We’re in the ‘Age of Armageddon’
At the Digital Dragons expo in Poland last month, Justin Bailey (not that one), the CEO and founder of the investment/crowdfunding platform Fig, spoke about the decline of crowdfunding. Bailey compared the history of video game crowdfunding to the history of the Ultima games, calling the past two years “The Age of Armageddon.”
Keeping with the Ultima metaphor, Bailey attributes campaigns like the Broken Age or Shenmue 3 Kickstarters to creating the “The Age of Enlightenment,” where many high-profile campaigns earned millions of dollars and garnered worldwide press coverage. Bailey has even seen the current build of Shenmue 3 during a recent trip to Japan. “It’s a beautiful game,” Bailey said. “It looks great.”
“But although [Shenmue 3] was a very successful campaign, the whole narrative of a major publisher, specifically Sony, using crowdfunding to fund a campaign, and them being the ones to profit off it didn’t go too well.” Early rumblings of this exact sentiment first appeared during both Penny Arcade Kickstarters – especially the DLC Podcast campaign, which had a goal of $10. Although neither campaign was for a specific video game, they were both ostensibly video game adjacent considering Penny Arcade’s influence on the video game industry. Bailey argues that Shenmue 3 was one of the factors behind the crowdfunding “Age of Armageddon,” alongside “crowdfunding fatigue.”
“I think probably the worst thing that’s lead to crowdfunding fatigue is a correlation with the actual budget and the campaign goal; there basically is none. A lot of times, when developers are coming up with [a campaign goal], they’re engineering backwards from what they think they can get and then reducing that so they can end up with a multiple on top of that to get press coverage,” Bailey said. “Which leads me to my next part: there’s not as much press coverage anymore.”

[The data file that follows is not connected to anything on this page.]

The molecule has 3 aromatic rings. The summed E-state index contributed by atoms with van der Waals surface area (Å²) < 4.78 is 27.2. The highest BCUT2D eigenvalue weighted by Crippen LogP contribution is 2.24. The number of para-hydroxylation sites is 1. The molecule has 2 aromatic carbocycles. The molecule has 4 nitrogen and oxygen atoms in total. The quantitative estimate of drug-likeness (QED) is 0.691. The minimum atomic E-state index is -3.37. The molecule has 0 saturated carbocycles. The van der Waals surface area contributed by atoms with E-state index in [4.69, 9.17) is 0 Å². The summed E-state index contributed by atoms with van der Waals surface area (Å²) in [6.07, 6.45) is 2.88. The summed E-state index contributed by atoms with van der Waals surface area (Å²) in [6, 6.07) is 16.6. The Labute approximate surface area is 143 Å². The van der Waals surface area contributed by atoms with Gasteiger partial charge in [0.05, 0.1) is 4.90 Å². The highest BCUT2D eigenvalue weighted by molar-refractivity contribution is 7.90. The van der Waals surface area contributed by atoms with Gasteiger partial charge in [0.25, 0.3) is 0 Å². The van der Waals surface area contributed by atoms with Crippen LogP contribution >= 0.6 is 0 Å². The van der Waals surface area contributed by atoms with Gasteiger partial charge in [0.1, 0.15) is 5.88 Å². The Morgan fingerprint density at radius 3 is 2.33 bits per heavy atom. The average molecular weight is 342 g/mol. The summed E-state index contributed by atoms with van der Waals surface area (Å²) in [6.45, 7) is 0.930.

Bailey notes that since the explosion of Kickstarter campaigns, press coverage has significantly dropped. Anecdotally, as a reporter for a relatively popular video game site, the word “Kickstarter” in a press release will often ensure I skip that particular email. Not only is there less coverage from press or social media, Bailey also claims there are fewer big-money donors. “This is by no means scientific, I’m definitely going to use some anecdotal parts of this, but the data I have seen indicates the higher tiers have been drying up for the last few years,” Bailey said. “Where people used to throw down a thousand bucks and they’d have dinner with the developer or a party or something, that’s not happening anymore.”
According to Bailey, Fig (which requires games to be pitched, rather than allowing just anybody to launch a campaign à la Kickstarter) was founded partially in response to the decline of charity-based crowdfunding (campaigns where backers receive no monetary restitution based on sales – Kickstarter, IndieGoGo, and the like). “We had the data years ago, we knew where the trends were going to be going, and we knew the narrative of charitable donations was not going to work long-term,” Bailey said. “We saw the evolution of crowdfunding happening, where if you added a way fans could actually get money back from the creators they support, that’s something people wouldn’t get tired of.”
The data Bailey provided backs that up, to a degree. According to the slide you see above, 83% of campaigns on Fig were funded, to the tune of $13 million from backers and investors. Four of the top ten video game crowdfunding campaigns launched between January 2016 and now were conducted on Fig, accounting for 71.6% of money earned by those ten campaigns.